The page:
This is the twelfth book that I’ve read in this series, which pretty much says it all. The characters are witty and colorful. The subtle swipes at the silliness of bureaucracy and politics intertwined with truly entertaining species (like the Tree-form Frunge, the protocol driven Vergallians, and the single-minded Gem clones) are sincerely a hoot. And the author manages to create drama and excitement without the doom and gloom or violence that permeates so many other space operas. If you’re a fan of snarky British dramas, you’ll luv this series. It’s like Yes, Minister in space.

Bibliophile (L is for Librarian Book 1) by Tom Bruno

Bibliophile is an adorable little book – a sci-fi tale discussing the importance of librarians in space! I actually referenced this book in my own book (Self-Publishing and Libraries) as an example of the micro-niche of self-published books by librarians about librarians! (Ya gotta luv the symmetry!)

The book itself is a wonderful read. Between references to Emerson and Plato, you’ll find Neo-transcendentalist settlers and anarchist librarians on the outer rim. The references to “future” authors were in themselves a hoot. I found myself thinking that I’d kinda like to read, “Hesprus, a fantasy writer from the Lesser Magellanic Cloud whose works had developed a small but cult following.  His Robar Trilogy detailed the epic struggle of good versus evil on a planet where humanity had awoken from millennia of cryogenic slumber to find that their dreams had manifested themselves into reality while they’d slept.”

Overall I highly recommend this book and look forward to reading the next two installments (currently out) in this series. My only complaint here is that the author needs a better proofreader. While there are only a handful of typos (“operating” instead of “operator”, “offer” instead of “author”) a work this length really should be typo free.

39 pages

Sanguine Starscapes by Justin Bohardt

The perfect book for readers undecided between paranormal and space opera – Vampires in Space!  Justin Bohardt answers the question of how vampires would survive, and feed, in a future world in which man had departed for the stars.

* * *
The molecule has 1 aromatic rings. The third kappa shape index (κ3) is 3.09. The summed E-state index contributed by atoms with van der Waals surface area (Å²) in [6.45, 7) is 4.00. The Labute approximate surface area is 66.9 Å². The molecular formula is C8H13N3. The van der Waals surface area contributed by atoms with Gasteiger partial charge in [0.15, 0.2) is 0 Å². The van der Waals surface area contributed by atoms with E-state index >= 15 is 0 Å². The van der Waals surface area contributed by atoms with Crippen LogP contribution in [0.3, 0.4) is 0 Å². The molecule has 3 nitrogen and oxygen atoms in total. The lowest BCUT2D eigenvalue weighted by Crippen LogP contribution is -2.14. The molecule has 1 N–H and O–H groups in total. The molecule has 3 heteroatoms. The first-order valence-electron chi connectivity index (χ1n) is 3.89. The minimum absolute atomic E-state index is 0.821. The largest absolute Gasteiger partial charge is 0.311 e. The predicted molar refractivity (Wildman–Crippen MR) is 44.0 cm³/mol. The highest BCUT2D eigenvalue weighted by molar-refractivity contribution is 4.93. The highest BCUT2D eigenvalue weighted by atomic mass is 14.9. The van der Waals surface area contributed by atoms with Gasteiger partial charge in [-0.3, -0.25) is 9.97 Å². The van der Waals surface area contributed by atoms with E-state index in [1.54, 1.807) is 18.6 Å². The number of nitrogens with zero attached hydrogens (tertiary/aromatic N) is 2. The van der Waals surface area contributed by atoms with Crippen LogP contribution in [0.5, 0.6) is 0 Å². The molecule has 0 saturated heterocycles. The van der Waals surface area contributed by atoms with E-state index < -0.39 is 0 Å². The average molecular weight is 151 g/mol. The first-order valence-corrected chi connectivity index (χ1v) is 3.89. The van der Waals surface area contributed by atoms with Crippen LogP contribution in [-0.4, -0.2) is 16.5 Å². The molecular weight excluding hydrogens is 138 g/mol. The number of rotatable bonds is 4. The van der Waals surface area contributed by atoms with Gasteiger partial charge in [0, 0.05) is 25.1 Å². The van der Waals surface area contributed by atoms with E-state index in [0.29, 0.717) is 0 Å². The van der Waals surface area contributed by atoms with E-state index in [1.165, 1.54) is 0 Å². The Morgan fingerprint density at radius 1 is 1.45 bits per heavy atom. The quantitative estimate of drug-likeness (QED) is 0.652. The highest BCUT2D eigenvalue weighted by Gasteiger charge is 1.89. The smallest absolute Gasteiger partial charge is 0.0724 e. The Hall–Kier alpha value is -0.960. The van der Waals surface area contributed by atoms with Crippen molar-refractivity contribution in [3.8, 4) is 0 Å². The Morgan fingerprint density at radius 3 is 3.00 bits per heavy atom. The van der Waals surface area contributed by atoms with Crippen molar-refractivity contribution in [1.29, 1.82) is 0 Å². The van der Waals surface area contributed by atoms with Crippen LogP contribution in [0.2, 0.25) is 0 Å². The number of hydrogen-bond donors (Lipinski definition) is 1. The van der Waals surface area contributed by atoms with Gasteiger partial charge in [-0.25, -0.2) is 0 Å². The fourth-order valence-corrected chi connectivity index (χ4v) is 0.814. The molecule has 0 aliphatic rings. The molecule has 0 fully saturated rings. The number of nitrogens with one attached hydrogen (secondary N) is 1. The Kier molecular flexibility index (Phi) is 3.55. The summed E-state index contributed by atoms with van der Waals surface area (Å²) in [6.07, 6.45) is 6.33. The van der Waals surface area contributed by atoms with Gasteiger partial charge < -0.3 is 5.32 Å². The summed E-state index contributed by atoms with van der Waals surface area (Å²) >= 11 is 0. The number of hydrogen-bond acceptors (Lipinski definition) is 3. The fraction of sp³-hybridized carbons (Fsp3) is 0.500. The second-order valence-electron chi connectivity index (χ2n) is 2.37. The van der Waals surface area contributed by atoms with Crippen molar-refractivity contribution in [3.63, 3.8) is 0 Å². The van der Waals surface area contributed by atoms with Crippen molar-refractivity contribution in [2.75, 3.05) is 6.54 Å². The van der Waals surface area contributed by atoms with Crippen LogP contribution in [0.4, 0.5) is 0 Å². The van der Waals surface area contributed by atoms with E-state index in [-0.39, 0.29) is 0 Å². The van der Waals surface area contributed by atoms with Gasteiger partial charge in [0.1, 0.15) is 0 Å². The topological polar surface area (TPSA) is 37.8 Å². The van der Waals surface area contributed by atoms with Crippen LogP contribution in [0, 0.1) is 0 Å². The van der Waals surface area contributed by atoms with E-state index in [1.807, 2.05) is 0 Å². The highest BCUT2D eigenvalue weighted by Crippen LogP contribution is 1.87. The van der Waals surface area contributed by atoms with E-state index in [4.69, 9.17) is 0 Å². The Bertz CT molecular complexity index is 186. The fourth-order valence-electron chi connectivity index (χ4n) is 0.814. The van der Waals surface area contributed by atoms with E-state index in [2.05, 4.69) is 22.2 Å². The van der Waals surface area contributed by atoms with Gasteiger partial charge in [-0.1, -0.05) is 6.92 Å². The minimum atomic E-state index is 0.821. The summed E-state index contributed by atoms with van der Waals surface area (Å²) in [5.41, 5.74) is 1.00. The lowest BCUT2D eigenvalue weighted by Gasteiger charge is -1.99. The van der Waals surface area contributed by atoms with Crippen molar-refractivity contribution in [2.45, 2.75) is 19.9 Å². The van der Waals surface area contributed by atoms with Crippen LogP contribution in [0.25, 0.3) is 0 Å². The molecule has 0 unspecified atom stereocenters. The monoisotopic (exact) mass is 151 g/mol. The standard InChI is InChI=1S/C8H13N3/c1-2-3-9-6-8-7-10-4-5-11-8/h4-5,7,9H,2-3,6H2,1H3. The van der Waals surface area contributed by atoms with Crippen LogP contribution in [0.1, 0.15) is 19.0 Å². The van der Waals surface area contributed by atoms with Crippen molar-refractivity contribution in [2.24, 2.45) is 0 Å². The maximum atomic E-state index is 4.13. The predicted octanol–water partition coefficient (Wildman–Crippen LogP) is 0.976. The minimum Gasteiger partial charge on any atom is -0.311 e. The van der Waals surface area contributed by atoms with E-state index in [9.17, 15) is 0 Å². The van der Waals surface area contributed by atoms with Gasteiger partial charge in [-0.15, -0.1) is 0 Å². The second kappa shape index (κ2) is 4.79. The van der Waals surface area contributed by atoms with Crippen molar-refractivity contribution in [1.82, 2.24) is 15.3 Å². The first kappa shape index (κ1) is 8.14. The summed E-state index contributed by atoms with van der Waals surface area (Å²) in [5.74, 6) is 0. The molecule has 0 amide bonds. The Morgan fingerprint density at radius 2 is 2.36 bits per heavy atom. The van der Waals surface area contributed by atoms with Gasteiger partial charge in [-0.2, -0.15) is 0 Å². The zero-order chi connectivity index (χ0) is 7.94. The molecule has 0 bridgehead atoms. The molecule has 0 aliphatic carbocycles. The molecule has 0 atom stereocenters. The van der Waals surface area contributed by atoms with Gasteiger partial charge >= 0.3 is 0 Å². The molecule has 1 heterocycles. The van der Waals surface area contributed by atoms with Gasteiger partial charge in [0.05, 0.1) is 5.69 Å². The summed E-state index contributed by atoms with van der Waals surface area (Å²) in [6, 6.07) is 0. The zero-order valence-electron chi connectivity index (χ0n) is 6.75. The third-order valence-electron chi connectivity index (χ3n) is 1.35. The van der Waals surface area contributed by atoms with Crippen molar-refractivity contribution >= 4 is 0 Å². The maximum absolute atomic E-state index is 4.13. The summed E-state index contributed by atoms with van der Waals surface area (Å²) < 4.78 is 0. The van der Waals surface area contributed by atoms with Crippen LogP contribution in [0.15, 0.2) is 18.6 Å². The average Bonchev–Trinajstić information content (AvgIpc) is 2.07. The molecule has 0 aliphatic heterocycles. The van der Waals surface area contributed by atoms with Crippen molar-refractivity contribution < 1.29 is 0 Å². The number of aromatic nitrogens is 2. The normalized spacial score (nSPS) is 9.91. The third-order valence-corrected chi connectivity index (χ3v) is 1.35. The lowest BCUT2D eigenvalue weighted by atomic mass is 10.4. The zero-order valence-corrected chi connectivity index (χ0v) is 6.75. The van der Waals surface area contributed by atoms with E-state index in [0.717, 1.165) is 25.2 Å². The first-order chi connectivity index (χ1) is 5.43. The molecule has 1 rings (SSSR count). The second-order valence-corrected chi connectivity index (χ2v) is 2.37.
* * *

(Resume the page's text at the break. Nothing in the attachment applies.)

While novella length, Sanguine Starscapes is actually a collection of short (dare I say it?) “bite”-sized stories, each describing a different possibility.  Bohardt’s creativity really shines with concepts like the Drake Formula and the idea of a “ship’s therasan, a brilliant and expensive combination of psychologist and escort.”

Half the tales are wickedly creative, the other half are just plain wicked. “Starvation” is particularly cringe-inducing.  A worthy read for any aficionado of vampire lit!

Ignoring a smattering of typos, this is great!

Orion the Hunter by Clifford VanMeter

“What most people don’t understand is that integrity is a spectrum. On the one end, you’ve got complete narcissism on the other pure altruism. It just takes a nudge along that line to change our lives.”

This quote really sums up most of the characters in these stories. Lots of integrity amidst complicated situations. The characters are deliciously convoluted and complex, as is the world in which they exist.  The half-alien hunter Orion in particular is a bundle of contradictions set within a persona steeped in integrity, loyalty and pragmatism. Frequently, the author gives us an eternity of depth in the simple statement, “Hmmm…”

As in many space operas, the author presents humanity by showcasing its frequent absence in humans – in this case, termed “Terrachians”.  The light-hearted references were also entertaining – “While the brothers might have the largest crew on Mars, they were not the only game in town. The Little Green Men, or LGMs, were a well-established gang whose drug and prostitution operations were second only to Nico and Marco’s.”

I must admit – I absolutely LOVED these stories.  I loved the characters. I loved the depth of the world building. And I totally loved the complexity of the situations, the nuance between right and might.

What I didn’t love were the typos. What I see here is a world class storyteller in need of a proofreader. I’m hoping the author finds one soon. In the meantime, this is still MORE than worth the read.